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Supreme Court Clarifies Rules for Patentable Subject Matter

July 2010

In the recent Bilski v. Kappos decision, the U.S. Supreme Court reiterated the exceptions to patentable subject matter and made it clear that “business method patents” are not excluded from patentable subject matter.

In order to obtain a patent, an application must be directed to patentable subject matter under one of four categories of inventions, namely: processes, machines, manufactures, or compositions of matter. Although the machine, manufactures and compositions of matter categories are reasonably well-defined and easily understood, determining whether a particular process is patentable subject matter is more difficult. Over the years, the courts have struggled to define patentable subject matter with respect to processes.

Most recently, the machine-or-transformation test was considered by the Court of Appeals for the Federal Circuit to be the sole test for determining whether a process was patentable subject matter. According to the machine-or-transformation test, an invention claimed as a process is patentable only if: (1) it is tied to a particular machine or apparatus, or (2) it transforms a particular article into a different state or thing.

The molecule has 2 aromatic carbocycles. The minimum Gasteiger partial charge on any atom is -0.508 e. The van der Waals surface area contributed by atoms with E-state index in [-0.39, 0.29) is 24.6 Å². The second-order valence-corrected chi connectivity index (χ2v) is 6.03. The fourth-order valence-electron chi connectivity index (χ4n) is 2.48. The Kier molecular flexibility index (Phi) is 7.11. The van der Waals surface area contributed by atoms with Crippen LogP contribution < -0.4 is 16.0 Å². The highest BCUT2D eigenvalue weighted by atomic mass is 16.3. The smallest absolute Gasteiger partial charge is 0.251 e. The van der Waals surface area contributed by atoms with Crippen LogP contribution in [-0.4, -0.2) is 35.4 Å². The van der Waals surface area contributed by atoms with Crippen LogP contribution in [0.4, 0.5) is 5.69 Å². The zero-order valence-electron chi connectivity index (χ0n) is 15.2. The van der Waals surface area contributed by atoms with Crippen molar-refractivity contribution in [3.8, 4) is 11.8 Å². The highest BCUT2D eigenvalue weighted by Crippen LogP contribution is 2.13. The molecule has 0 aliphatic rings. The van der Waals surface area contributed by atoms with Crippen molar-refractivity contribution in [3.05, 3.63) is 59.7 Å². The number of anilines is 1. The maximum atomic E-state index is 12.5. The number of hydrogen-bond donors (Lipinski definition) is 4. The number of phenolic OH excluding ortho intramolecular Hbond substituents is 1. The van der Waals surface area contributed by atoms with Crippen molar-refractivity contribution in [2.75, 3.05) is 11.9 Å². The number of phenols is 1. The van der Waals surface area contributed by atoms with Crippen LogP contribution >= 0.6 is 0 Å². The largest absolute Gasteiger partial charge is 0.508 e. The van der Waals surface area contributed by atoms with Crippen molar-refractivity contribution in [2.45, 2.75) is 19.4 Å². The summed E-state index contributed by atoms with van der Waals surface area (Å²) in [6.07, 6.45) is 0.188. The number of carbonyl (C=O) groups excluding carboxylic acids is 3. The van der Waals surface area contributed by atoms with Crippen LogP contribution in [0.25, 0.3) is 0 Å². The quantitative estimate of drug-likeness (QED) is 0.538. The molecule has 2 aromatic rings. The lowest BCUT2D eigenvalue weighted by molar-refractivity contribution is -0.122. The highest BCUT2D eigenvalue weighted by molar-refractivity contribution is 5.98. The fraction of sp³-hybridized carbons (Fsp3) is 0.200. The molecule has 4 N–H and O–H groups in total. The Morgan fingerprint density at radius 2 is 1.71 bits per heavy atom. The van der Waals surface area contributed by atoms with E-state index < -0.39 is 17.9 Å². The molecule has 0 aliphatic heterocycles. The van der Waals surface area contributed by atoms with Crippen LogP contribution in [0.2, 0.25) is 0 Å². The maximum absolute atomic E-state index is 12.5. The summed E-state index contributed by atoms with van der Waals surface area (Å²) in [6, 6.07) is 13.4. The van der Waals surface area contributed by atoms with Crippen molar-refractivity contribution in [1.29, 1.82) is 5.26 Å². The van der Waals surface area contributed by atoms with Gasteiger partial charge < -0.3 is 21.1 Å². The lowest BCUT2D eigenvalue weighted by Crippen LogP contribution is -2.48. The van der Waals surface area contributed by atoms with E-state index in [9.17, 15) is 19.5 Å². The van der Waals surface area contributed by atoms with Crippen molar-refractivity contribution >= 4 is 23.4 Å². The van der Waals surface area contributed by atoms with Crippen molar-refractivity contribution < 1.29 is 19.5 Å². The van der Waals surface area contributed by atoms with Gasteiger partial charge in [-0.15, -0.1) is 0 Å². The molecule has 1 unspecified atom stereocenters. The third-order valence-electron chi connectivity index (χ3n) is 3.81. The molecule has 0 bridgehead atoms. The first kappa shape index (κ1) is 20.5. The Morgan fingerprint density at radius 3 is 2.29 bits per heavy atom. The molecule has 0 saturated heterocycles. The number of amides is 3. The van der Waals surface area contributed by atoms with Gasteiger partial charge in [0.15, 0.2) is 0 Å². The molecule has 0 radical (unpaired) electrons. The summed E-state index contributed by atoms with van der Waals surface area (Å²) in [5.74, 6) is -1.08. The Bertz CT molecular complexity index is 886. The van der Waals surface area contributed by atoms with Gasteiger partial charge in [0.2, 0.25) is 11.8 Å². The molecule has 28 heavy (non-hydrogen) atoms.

In Bilski, the Supreme Court made it clear that, although the machine-or-transformation test is a “useful and important clue, an investigative tool,” for determining whether a claimed invention is a patentable process, it is not the sole test for determining the patentability of a process claim.

In rejecting the Federal Circuit’s machine-or-transformation test, the Supreme Court indicated that the three specific exceptions to patentable subject matter previously set forth by the Supreme Court still stand. These three specific exceptions to patentable subject matter are: laws of nature, physical phenomena, and abstract ideas. Although the Supreme Court made clear the exceptions to patentable subject matter, the Court did not provide any new guidance regarding how to determine if one of the exceptions applies to a particular process claim.

In addition, the Supreme Court stated that there is no business method patent exclusion. Process claims for business methods are patentable subject matter as long as they do not fall under one of the three exceptions.

We will keep you apprised of new developments as the courts continue to define patentable subject matter more precisely.

If you would like to discuss the impact of this decision on your intellectual property, or discuss any other intellectual property concerns you may have, please contact one of the following attorneys:

Jeffrey M. Weinick Member (973) 530-2028 jweinick@wolffsamson.com
Jonathan A. Tyler Associate (973) 530-2086 jtyler@wolffsamson.com
Steven M. DiPasquo Associate (973) 530-2076 sdipasquo@wolffsamson.com
Kevin J. Beach Associate (973) 530-2158 kbeach@wolffsamson.com
Joseph G. Fenske Associate (973) 530-2128 jfenske@wolffsamson.com
Xiaolei Daniel Sun Associate (973) 530-2059 dsun@wolffsamson.com